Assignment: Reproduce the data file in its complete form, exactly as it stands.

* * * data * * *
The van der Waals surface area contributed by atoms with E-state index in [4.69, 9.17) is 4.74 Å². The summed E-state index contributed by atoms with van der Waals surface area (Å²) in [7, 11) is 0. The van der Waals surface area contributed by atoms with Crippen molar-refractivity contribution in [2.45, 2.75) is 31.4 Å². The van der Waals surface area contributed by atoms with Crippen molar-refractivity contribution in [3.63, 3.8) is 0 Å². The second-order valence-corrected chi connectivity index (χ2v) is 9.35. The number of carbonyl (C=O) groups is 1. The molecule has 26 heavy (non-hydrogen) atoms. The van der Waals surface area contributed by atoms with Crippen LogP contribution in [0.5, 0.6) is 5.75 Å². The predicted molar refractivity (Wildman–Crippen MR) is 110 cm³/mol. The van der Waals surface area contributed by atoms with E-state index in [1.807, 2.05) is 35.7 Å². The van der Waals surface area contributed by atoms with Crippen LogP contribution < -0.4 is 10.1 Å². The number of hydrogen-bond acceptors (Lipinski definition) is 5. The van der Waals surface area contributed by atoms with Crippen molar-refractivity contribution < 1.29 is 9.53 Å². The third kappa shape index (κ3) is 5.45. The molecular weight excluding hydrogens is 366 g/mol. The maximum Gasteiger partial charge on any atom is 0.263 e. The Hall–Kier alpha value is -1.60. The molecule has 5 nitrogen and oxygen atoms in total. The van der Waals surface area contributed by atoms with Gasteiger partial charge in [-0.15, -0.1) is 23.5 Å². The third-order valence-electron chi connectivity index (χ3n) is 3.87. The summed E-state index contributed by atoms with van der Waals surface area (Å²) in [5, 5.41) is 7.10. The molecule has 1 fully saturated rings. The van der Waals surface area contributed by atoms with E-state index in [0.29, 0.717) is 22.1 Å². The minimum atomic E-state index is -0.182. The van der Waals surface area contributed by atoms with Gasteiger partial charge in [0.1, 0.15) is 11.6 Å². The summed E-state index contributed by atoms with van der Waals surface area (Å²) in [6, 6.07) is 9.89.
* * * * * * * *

The van der Waals surface area contributed by atoms with E-state index in [4.69, 9.17) is 4.74 Å². The summed E-state index contributed by atoms with van der Waals surface area (Å²) in [7, 11) is 0. The van der Waals surface area contributed by atoms with Crippen molar-refractivity contribution in [2.45, 2.75) is 31.4 Å². The van der Waals surface area contributed by atoms with Crippen molar-refractivity contribution in [3.63, 3.8) is 0 Å². The second-order valence-corrected chi connectivity index (χ2v) is 9.35. The number of carbonyl (C=O) groups is 1. The molecule has 26 heavy (non-hydrogen) atoms. The van der Waals surface area contributed by atoms with Crippen LogP contribution in [0.5, 0.6) is 5.75 Å². The predicted molar refractivity (Wildman–Crippen MR) is 110 cm³/mol. The van der Waals surface area contributed by atoms with E-state index in [1.807, 2.05) is 35.7 Å². The van der Waals surface area contributed by atoms with Crippen LogP contribution < -0.4 is 10.1 Å². The number of hydrogen-bond acceptors (Lipinski definition) is 5. The van der Waals surface area contributed by atoms with Crippen molar-refractivity contribution < 1.29 is 9.53 Å². The third kappa shape index (κ3) is 5.45. The molecular weight excluding hydrogens is 366 g/mol. The maximum Gasteiger partial charge on any atom is 0.263 e. The Hall–Kier alpha value is -1.60. The molecule has 5 nitrogen and oxygen atoms in total. The van der Waals surface area contributed by atoms with Gasteiger partial charge in [-0.15, -0.1) is 23.5 Å². The third-order valence-electron chi connectivity index (χ3n) is 3.87. The summed E-state index contributed by atoms with van der Waals surface area (Å²) in [5, 5.41) is 7.10. The molecule has 1 fully saturated rings. The van der Waals surface area contributed by atoms with E-state index in [0.29, 0.717) is 22.1 Å². The minimum atomic E-state index is -0.182. The van der Waals surface area contributed by atoms with Gasteiger partial charge in [0.1, 0.15) is 11.6 Å². The summed E-state index contributed by atoms with van der Waals surface area (Å²) in [6, 6.07) is 9.89.